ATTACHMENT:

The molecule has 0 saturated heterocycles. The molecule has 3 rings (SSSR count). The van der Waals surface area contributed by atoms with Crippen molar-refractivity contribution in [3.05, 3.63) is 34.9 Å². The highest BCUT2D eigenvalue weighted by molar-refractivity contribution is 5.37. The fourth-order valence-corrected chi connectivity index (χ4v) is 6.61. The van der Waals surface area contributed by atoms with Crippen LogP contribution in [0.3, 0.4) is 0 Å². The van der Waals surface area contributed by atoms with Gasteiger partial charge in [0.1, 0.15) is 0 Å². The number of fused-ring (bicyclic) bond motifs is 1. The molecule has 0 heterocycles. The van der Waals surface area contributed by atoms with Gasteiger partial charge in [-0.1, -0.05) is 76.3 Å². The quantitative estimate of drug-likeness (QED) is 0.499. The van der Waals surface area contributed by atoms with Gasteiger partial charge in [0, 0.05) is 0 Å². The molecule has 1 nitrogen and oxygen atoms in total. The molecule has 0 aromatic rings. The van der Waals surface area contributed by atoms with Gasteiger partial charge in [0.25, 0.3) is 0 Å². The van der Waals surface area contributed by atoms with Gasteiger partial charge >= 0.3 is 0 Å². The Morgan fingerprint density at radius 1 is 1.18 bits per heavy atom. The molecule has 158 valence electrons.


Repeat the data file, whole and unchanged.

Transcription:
The molecule has 0 saturated heterocycles. The molecule has 3 rings (SSSR count). The van der Waals surface area contributed by atoms with Crippen molar-refractivity contribution in [3.05, 3.63) is 34.9 Å². The highest BCUT2D eigenvalue weighted by molar-refractivity contribution is 5.37. The fourth-order valence-corrected chi connectivity index (χ4v) is 6.61. The van der Waals surface area contributed by atoms with Crippen LogP contribution in [0.3, 0.4) is 0 Å². The van der Waals surface area contributed by atoms with Gasteiger partial charge in [0.1, 0.15) is 0 Å². The number of fused-ring (bicyclic) bond motifs is 1. The molecule has 0 heterocycles. The van der Waals surface area contributed by atoms with Gasteiger partial charge in [-0.1, -0.05) is 76.3 Å². The quantitative estimate of drug-likeness (QED) is 0.499. The van der Waals surface area contributed by atoms with Gasteiger partial charge in [0, 0.05) is 0 Å². The molecule has 1 nitrogen and oxygen atoms in total. The molecule has 0 aromatic rings. The van der Waals surface area contributed by atoms with Gasteiger partial charge in [0.25, 0.3) is 0 Å². The van der Waals surface area contributed by atoms with Gasteiger partial charge >= 0.3 is 0 Å². The Morgan fingerprint density at radius 1 is 1.18 bits per heavy atom. The molecule has 158 valence electrons.